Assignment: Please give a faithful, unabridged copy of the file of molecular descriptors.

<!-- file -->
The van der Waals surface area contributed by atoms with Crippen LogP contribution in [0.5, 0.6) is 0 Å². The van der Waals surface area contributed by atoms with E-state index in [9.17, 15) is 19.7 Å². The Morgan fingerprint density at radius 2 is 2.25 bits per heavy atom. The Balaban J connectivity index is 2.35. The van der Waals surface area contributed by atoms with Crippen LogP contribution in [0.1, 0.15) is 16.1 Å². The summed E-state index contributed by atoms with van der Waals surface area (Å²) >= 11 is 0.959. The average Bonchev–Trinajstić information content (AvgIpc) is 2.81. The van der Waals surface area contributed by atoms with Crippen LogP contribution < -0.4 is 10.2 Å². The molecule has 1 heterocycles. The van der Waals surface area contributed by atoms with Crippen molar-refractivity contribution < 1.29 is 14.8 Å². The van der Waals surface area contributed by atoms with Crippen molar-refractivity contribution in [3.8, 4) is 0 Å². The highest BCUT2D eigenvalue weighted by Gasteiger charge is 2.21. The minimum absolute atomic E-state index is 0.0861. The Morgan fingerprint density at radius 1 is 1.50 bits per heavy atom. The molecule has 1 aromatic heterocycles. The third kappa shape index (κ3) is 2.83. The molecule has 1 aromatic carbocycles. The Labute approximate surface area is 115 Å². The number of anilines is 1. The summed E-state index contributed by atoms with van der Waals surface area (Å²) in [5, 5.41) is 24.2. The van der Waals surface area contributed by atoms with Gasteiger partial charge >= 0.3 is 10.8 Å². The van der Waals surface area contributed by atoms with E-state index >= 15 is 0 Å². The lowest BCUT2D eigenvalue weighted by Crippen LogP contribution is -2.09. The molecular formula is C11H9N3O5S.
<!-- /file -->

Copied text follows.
The van der Waals surface area contributed by atoms with Crippen LogP contribution in [0.5, 0.6) is 0 Å². The van der Waals surface area contributed by atoms with E-state index in [9.17, 15) is 19.7 Å². The Morgan fingerprint density at radius 2 is 2.25 bits per heavy atom. The Balaban J connectivity index is 2.35. The van der Waals surface area contributed by atoms with Crippen LogP contribution in [0.1, 0.15) is 16.1 Å². The summed E-state index contributed by atoms with van der Waals surface area (Å²) >= 11 is 0.959. The average Bonchev–Trinajstić information content (AvgIpc) is 2.81. The van der Waals surface area contributed by atoms with Crippen LogP contribution < -0.4 is 10.2 Å². The molecule has 1 heterocycles. The van der Waals surface area contributed by atoms with Crippen molar-refractivity contribution < 1.29 is 14.8 Å². The van der Waals surface area contributed by atoms with Crippen molar-refractivity contribution in [3.8, 4) is 0 Å². The highest BCUT2D eigenvalue weighted by Gasteiger charge is 2.21. The minimum absolute atomic E-state index is 0.0861. The Morgan fingerprint density at radius 1 is 1.50 bits per heavy atom. The molecule has 1 aromatic heterocycles. The third kappa shape index (κ3) is 2.83. The molecule has 1 aromatic carbocycles. The Labute approximate surface area is 115 Å². The number of anilines is 1. The summed E-state index contributed by atoms with van der Waals surface area (Å²) in [5, 5.41) is 24.2. The van der Waals surface area contributed by atoms with Gasteiger partial charge >= 0.3 is 10.8 Å². The van der Waals surface area contributed by atoms with E-state index >= 15 is 0 Å². The lowest BCUT2D eigenvalue weighted by Crippen LogP contribution is -2.09. The molecular formula is C11H9N3O5S.